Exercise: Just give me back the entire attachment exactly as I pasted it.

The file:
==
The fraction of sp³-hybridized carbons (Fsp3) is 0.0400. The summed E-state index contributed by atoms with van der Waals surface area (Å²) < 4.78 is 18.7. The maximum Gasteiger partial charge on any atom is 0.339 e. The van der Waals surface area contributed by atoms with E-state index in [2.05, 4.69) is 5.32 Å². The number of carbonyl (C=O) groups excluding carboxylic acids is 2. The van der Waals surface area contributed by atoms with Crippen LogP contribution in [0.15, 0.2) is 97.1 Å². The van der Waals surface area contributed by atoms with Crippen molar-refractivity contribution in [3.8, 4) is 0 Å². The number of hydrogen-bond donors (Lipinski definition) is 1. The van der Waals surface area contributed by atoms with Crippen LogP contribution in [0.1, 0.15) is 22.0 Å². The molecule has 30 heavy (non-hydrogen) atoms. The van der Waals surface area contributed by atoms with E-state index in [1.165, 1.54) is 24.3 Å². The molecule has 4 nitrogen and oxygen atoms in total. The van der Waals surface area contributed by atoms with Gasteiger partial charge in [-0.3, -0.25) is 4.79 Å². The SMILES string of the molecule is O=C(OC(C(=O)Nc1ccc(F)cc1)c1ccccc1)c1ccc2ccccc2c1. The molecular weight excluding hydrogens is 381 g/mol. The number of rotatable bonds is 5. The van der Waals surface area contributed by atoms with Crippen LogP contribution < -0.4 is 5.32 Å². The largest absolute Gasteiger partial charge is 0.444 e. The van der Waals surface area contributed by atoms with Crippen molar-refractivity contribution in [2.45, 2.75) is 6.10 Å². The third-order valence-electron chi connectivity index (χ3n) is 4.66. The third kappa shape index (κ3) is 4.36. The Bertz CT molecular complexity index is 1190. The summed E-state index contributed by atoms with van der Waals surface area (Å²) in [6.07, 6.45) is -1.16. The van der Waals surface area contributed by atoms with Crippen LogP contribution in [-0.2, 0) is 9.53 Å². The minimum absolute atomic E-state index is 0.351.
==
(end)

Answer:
The fraction of sp³-hybridized carbons (Fsp3) is 0.0400. The summed E-state index contributed by atoms with van der Waals surface area (Å²) < 4.78 is 18.7. The maximum Gasteiger partial charge on any atom is 0.339 e. The van der Waals surface area contributed by atoms with E-state index in [2.05, 4.69) is 5.32 Å². The number of carbonyl (C=O) groups excluding carboxylic acids is 2. The van der Waals surface area contributed by atoms with Crippen LogP contribution in [0.15, 0.2) is 97.1 Å². The van der Waals surface area contributed by atoms with Crippen molar-refractivity contribution in [3.8, 4) is 0 Å². The number of hydrogen-bond donors (Lipinski definition) is 1. The van der Waals surface area contributed by atoms with Crippen LogP contribution in [0.1, 0.15) is 22.0 Å². The molecule has 30 heavy (non-hydrogen) atoms. The van der Waals surface area contributed by atoms with E-state index in [1.165, 1.54) is 24.3 Å². The molecule has 4 nitrogen and oxygen atoms in total. The van der Waals surface area contributed by atoms with Gasteiger partial charge in [-0.3, -0.25) is 4.79 Å². The SMILES string of the molecule is O=C(OC(C(=O)Nc1ccc(F)cc1)c1ccccc1)c1ccc2ccccc2c1. The molecular weight excluding hydrogens is 381 g/mol. The number of rotatable bonds is 5. The van der Waals surface area contributed by atoms with Crippen LogP contribution < -0.4 is 5.32 Å². The largest absolute Gasteiger partial charge is 0.444 e. The van der Waals surface area contributed by atoms with Crippen molar-refractivity contribution in [2.45, 2.75) is 6.10 Å². The third-order valence-electron chi connectivity index (χ3n) is 4.66. The third kappa shape index (κ3) is 4.36. The Bertz CT molecular complexity index is 1190. The summed E-state index contributed by atoms with van der Waals surface area (Å²) in [6.07, 6.45) is -1.16. The van der Waals surface area contributed by atoms with Crippen LogP contribution in [-0.2, 0) is 9.53 Å². The minimum absolute atomic E-state index is 0.351.